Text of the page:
Here is a sneak peak at the liner notes for Ensemble Epomeo’s new recording of the complete string trios by Hans Krasa, murdered in Auschwitz by the Nazis, and Hans Gal, forced into exile during WW II, after which his music fell into near complete obscurity.
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“Chamber music, as the most intimate form of expression, is the realm to which the musician repeatedly returns in order to retain the link with the essence of things. In a duo, trio or quartet, independent individuals converse with one another. The musical symbol for this process is polyphony: the most perfect and most transparent form of polyphony is three voices; for that reason I have always had a special liking for the trio as the noblest medium for polyphony.”
Hans Gál, 1948
Serenade for Violin, Viola and Cello, opus 41
Gal’s Serenade for violin, viola and violoncello, Op.41 was composed in 1932, when the composer was at the peak of his pre-War career as director of the Conservatory in Mainz, and was premiered in December that year by the Weyns String Trio in Manheim. Less than four months later, Hitler ascended to power and Gál went from being one of the most celebrated composers of his generation and director of one the nation’s leading musical institutions to persona non grata– a man without a position whose music was banned from performance and publication.
Gál was highly conscious of the power of genre as an organizing, contextualizing and liberating force, and so the description of this trio as a Serenade is telling. As it happens, Beethoven’s first two string trios were also Serenades, as was Dohnanyi’s. As so often with Gál, his relationship to the genre is both respectful and subversive- just as one would expect, the overall character is playful, effervescent and carefree, as highlighted by the titles Gál gave to the four movements: Capriccioso, Cantabilie, Menuetto, and Alla Marcia. On the other hand, it is a work of jaw-dropping virtuosity and extreme contrapuntal intricacy, brimming over with Gál’s usual harmonic sophistication and seriousness of purpose.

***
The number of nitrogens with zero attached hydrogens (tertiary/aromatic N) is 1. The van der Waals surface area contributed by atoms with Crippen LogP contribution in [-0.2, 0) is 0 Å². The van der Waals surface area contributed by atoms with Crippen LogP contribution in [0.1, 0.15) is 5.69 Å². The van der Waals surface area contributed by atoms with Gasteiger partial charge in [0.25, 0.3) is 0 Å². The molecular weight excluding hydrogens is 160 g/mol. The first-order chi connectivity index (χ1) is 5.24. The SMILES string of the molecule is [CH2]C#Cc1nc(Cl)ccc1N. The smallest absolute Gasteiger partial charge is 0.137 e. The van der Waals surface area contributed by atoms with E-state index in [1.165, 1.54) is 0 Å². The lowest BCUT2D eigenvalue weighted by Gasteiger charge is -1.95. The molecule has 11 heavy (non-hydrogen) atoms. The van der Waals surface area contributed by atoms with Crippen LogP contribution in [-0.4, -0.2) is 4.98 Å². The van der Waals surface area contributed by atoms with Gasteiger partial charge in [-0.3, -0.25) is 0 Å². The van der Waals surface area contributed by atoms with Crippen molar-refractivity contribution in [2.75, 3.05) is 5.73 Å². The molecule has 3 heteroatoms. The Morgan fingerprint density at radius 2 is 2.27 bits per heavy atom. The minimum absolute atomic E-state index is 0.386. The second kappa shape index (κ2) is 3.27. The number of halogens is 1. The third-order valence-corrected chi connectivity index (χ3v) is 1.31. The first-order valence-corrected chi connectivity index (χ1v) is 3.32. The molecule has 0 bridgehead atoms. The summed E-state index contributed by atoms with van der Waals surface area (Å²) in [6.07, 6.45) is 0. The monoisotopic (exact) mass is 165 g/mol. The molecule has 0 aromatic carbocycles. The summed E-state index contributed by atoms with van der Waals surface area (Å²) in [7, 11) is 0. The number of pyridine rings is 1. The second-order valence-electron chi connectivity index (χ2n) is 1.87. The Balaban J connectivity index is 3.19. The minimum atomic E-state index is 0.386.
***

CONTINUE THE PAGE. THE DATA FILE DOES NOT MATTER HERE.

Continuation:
The opening Capriccioso is capricious music indeed: demanding great agility, and full of lightning fast changes of mood. Gál chooses to begin this most contrapuntally intricate of movements with a Haydnesque bit of musical misdirection- a unison passage for the three players lasts just long enough for the ensuing contrapuntal fireworks to come as a surprise.
The following Cantabile is truly music that lives in the world of song. Gál moves from the work’s bright home key of D major to the darker realm of B-flat, opening with a long-breathed and fluid melody, first heard in the solo violin over gently pulsating crotchets, one of Gál’s favourite musical textures. In the slightly faster middle section Gál moves into darker, more oblique and rarified harmonic regions, before the opening theme remerges in the viola over a lush re-harmonization
The following Menuetto is very much a nod to Haydn and Mozart, written in a slightly deliberate but elegant tempo. As so often in Haydn, the music’s courtly charm belies the significant contrapuntal and harmonic intricacy. The lovely trio section offers up not just a deliciously expansive and romantic melody in the cello’s most singing register, but also an answer in exact canon from the violin, floating an octave above, and the entire trio continues this way, balancing lyrical expressivity and strictly observed intellectual rigour.
The final Alla marcia brings us back to the virtuosity of the opening movement. The jocular opening march theme makes way for a lyrical middle section that again highlights Gál’s peerless gifts as a melodist. The work’s coda takes the contrapuntal fireworks to new extremes before Gál pulls the players together with one final virtuoso unison run, to bring the entire Serenade full circle, from unison to unison.